3 Things 4-17
Thing One Divide The Pie Differently Or Bake A Bigger One? Paul Singer, the founder of Elliot Management, one of the world’s most successful hedge-funds, thinks the latter is the better choice. He doesn’t use those words exactly but that is the essence of what he says when asked about the solution to the problems he points out during a Wall Street Journal interview. According to the interviewer, before the 2008 financial crisis, Mr. Singer “tried to alert investors and public officials about the dangers of subprime mortgages and in the 15 years since, he’s repeatedly warned that the landmark Dodd-Frank Act of 2010, and the expansive monetary policies along the way, were inviting disaster”. Recent events in the banking industry would suggest Singer might have been right a second time. Now, according to the WSJ, Mr. Singer is ringing the alarm again. He says, “There’s a significant chance of recession. We see the possibility of a lengthy period of low returns in financial assets, low returns in real estate, corporate profits, unemployment rates higher than exist now and lots of inflation in the next round.” As to what he sees as the road back to prosperity, Mr. Singer says that “would entail pro-growth reforms across the board, including tax reductions, entitlement reforms, regulatory streamlining, encouraging energy development including hydrocarbons . . . cutting federal spending, selling the asset holdings on central bank balance sheets.” In layman’s terms, Singer is suggesting that economic growth (growing the pie) as opposed to dividing the pie differently through taxes and onerous regulation is the way to go. We tend to agree but ideas like those he proposed are typically politicized and used to divide us into haves and have nots who vote and apply political pressure accordingly. And since, as a good friend once put it, “a politician really only has one job and that is to get elected”, we’ll likely go through more economic pain as a country than we otherwise would if our leaders were as concerned about our economic well-being as they would have us believe. But we shouldn’t fear what seems inevitable. We should incorporate it into our various plans and be either unsurprised and undeterred when things go as predicted or happy if things aren’t as doomy and gloomy as we had planned. Either way we’re better off for having thought it through.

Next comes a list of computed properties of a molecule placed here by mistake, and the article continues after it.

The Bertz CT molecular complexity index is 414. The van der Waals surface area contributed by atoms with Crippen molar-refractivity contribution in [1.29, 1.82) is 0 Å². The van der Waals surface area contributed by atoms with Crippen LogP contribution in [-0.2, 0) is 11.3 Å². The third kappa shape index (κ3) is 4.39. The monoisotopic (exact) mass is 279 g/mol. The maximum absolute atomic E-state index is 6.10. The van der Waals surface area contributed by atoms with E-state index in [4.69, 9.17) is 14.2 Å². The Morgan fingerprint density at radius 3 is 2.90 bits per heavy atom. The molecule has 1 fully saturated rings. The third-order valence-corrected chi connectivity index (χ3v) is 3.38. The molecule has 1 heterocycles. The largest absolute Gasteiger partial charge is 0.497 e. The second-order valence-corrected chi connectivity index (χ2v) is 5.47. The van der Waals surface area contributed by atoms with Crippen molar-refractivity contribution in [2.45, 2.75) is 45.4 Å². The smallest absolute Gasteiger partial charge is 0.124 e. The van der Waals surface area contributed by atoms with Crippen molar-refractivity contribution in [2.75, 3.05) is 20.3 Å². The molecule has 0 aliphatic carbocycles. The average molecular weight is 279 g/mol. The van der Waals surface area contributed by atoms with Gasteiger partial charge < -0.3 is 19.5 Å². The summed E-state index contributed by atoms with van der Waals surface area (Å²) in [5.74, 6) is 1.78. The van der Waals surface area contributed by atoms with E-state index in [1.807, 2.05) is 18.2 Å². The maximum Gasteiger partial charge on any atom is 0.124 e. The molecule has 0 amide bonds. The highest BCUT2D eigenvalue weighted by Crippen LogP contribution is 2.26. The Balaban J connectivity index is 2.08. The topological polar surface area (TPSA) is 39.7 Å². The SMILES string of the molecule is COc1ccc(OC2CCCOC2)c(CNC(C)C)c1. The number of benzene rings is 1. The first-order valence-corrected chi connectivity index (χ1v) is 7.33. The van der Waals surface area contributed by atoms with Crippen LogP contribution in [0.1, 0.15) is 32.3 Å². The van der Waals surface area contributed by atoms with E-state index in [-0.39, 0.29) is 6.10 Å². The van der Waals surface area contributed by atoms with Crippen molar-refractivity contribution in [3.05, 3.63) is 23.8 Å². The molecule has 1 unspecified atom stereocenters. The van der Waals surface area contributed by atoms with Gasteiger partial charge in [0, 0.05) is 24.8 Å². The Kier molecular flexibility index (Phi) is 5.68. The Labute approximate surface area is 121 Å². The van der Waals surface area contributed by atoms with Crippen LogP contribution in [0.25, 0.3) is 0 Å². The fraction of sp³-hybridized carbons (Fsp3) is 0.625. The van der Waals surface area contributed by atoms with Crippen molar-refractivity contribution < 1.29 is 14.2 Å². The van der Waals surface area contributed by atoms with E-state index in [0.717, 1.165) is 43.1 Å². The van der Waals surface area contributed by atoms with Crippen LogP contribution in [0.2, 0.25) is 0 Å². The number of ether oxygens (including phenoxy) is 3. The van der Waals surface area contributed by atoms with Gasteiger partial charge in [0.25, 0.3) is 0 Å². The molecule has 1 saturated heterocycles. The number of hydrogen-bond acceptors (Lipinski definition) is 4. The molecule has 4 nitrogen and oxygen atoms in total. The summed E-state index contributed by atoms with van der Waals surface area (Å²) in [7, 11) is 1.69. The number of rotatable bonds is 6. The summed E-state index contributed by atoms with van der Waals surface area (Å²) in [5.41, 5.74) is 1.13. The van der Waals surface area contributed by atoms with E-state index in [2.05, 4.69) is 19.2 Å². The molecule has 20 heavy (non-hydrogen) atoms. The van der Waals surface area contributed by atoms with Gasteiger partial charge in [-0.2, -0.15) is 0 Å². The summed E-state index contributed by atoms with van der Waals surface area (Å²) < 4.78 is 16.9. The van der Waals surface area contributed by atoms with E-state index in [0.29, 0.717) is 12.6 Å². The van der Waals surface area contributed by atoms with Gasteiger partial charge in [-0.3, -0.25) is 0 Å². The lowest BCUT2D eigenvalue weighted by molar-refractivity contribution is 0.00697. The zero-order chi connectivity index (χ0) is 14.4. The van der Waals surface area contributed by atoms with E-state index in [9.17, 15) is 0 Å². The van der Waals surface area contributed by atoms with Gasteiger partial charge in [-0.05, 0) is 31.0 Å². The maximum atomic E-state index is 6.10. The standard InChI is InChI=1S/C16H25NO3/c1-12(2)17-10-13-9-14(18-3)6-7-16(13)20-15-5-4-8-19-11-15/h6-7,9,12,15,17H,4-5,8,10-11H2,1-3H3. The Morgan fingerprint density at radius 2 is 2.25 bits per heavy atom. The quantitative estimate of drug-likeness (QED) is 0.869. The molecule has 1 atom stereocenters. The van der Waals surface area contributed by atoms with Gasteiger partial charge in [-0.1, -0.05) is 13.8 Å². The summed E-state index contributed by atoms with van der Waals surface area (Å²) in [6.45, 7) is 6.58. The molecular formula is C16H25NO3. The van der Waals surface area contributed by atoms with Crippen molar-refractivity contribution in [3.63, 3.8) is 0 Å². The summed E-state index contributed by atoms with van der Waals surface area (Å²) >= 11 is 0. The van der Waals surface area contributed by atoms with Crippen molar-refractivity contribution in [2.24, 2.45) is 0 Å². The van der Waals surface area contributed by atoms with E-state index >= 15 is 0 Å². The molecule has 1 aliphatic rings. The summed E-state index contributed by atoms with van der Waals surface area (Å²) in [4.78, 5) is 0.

Thing Two Is Your Employer-Provided Coverage Enough? Spoiler: It’s probably not enough Employer-sponsored policies typically offer coverage that is about 1-2X your annual salary. However, financial experts recommend having coverage that is about 10X your salary. That can result in a large gap in protection if you’re solely relying on your policy through work. Think about all of your family’s expenses (mortgage payments, childcare, college tuition, living expenses), and ask yourself: Would my coverage through work be enough to take care of my family if I passed away? If not, you may want to consider buying a policy to supplement the coverage you have through work. And remember that whether you change jobs, retire, or are laid off, when you leave the company, you may have the option to take your employer-sponsored policy with you. However, you’ll likely lose the pricing benefits provided by the employer, leaving you overpaying for insufficient coverage. That’s why in most cases, it’s advantageous to forget your employer-sponsored policy and apply for individual coverage.
Thing Three Just A Thought "It is not wisdom but Authority that makes a law." - Thomas Hobbes